Thursday, August 4, 2011

NPR Puzzle 7/31/11 - No Woman Would Write Nicholas Sparks' Dear John

Here's this week's NPR puzzle:
Name a famous person from America's past who has four letters in his or her first name and five letters in the last. Take a homophone of the last name, move it to the front. The result phonetically would be something a woman might write. What is it?
The answer is JOHN DEERE & DEAR JOHN (letter).  It did seem ironic that I got this way quicker than Ross because he's a huge John Deere fan, complete with t-shirts, hats, and other green-and-yellow memorabilia.  On the other hand, I'm the writer, so...

But most of all, I'm happy because I get to mock Nicholas Sparks, whose book Dear John was made into a movie last year.

Here's a guy who ripped off Erich Segal's seminal romance, Love Story, with Sparks' A Walk to Remember.  Couple divided by class marry against parental pressure only she gets leukemia and dies.  Sound familiar?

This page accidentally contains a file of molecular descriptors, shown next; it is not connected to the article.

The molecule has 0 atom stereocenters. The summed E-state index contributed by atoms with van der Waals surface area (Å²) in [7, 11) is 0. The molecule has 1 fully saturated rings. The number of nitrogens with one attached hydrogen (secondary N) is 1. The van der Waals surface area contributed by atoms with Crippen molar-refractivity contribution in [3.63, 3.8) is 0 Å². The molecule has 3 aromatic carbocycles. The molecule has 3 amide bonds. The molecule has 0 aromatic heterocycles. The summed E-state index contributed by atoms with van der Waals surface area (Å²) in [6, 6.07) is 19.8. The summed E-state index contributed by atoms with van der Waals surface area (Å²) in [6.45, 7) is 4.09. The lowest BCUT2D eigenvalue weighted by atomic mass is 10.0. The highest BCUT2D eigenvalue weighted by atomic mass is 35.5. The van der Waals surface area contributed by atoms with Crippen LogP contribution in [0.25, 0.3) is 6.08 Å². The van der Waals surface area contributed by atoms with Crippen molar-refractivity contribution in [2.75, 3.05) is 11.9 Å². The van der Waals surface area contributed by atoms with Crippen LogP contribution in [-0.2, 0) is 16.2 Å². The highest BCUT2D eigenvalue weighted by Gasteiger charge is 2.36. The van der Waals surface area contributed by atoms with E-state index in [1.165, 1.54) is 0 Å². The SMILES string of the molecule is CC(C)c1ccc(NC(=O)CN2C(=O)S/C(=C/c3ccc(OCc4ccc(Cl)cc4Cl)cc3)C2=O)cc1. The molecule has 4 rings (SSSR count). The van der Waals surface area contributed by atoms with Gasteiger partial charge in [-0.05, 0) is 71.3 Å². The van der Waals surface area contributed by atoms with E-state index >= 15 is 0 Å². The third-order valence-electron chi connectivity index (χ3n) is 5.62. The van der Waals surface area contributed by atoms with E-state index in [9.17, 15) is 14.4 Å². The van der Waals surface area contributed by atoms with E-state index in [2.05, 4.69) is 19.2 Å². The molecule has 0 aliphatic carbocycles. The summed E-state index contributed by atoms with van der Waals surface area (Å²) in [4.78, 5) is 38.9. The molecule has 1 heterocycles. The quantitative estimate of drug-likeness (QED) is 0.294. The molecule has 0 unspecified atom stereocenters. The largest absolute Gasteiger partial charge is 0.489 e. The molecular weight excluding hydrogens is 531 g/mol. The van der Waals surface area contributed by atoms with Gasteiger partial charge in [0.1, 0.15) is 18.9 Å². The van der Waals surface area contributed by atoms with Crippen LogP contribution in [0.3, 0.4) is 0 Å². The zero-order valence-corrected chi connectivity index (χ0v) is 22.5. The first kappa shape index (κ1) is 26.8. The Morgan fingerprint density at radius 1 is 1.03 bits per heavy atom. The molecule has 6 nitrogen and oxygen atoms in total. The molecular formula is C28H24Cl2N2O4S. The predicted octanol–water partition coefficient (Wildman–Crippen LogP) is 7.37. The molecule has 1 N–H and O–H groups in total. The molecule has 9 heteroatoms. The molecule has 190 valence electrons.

Now, if a woman had written that romance, there wouldn't have been a hideous disease and no one would have died.  Instead, there would have been a lot of hot sex and a happy ending.  (You can't have a happy-ever-after if one of the protagonists is dead.)

But I get it -- I understand why a man's notion of a Great Love Story doesn't end with the couple living happily ever after.  Because in that ending, the guy's always going to have to put the toilet seat down, take his dishes to the sink and his smelly socks to the laundry hamper (or worse: do dishes and laundry), and remember his anniversary.  There's nothing romantic in that!